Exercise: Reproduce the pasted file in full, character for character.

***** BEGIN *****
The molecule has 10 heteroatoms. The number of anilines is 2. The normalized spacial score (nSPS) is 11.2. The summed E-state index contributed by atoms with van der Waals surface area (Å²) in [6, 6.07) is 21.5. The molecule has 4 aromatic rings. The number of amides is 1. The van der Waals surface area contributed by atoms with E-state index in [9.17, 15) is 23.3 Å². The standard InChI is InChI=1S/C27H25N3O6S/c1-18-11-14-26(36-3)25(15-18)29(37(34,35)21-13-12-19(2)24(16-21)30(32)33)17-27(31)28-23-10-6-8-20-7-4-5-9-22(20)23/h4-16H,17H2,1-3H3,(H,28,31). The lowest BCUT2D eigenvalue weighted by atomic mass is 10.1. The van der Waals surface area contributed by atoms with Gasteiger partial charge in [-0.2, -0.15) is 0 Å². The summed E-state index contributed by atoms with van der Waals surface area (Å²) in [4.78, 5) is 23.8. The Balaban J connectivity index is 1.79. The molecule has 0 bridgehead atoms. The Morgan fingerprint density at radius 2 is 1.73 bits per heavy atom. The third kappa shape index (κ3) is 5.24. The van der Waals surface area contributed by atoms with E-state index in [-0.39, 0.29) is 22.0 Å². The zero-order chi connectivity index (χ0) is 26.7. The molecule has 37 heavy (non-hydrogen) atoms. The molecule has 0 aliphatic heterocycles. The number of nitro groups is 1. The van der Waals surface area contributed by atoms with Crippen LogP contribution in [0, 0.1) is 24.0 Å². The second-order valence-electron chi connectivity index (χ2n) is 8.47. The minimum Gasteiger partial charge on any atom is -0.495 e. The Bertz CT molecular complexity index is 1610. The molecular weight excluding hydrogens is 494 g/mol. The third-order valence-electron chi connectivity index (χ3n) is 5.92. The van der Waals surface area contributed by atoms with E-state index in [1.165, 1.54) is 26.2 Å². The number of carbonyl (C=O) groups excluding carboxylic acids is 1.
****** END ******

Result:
The molecule has 10 heteroatoms. The number of anilines is 2. The normalized spacial score (nSPS) is 11.2. The summed E-state index contributed by atoms with van der Waals surface area (Å²) in [6, 6.07) is 21.5. The molecule has 4 aromatic rings. The number of amides is 1. The van der Waals surface area contributed by atoms with E-state index in [9.17, 15) is 23.3 Å². The standard InChI is InChI=1S/C27H25N3O6S/c1-18-11-14-26(36-3)25(15-18)29(37(34,35)21-13-12-19(2)24(16-21)30(32)33)17-27(31)28-23-10-6-8-20-7-4-5-9-22(20)23/h4-16H,17H2,1-3H3,(H,28,31). The lowest BCUT2D eigenvalue weighted by atomic mass is 10.1. The van der Waals surface area contributed by atoms with Gasteiger partial charge in [-0.2, -0.15) is 0 Å². The summed E-state index contributed by atoms with van der Waals surface area (Å²) in [4.78, 5) is 23.8. The Balaban J connectivity index is 1.79. The molecule has 0 bridgehead atoms. The Morgan fingerprint density at radius 2 is 1.73 bits per heavy atom. The third kappa shape index (κ3) is 5.24. The van der Waals surface area contributed by atoms with E-state index in [-0.39, 0.29) is 22.0 Å². The zero-order chi connectivity index (χ0) is 26.7. The molecule has 37 heavy (non-hydrogen) atoms. The molecule has 0 aliphatic heterocycles. The number of nitro groups is 1. The van der Waals surface area contributed by atoms with Crippen LogP contribution in [0, 0.1) is 24.0 Å². The second-order valence-electron chi connectivity index (χ2n) is 8.47. The minimum Gasteiger partial charge on any atom is -0.495 e. The Bertz CT molecular complexity index is 1610. The molecular weight excluding hydrogens is 494 g/mol. The third-order valence-electron chi connectivity index (χ3n) is 5.92. The van der Waals surface area contributed by atoms with E-state index in [1.165, 1.54) is 26.2 Å². The number of carbonyl (C=O) groups excluding carboxylic acids is 1.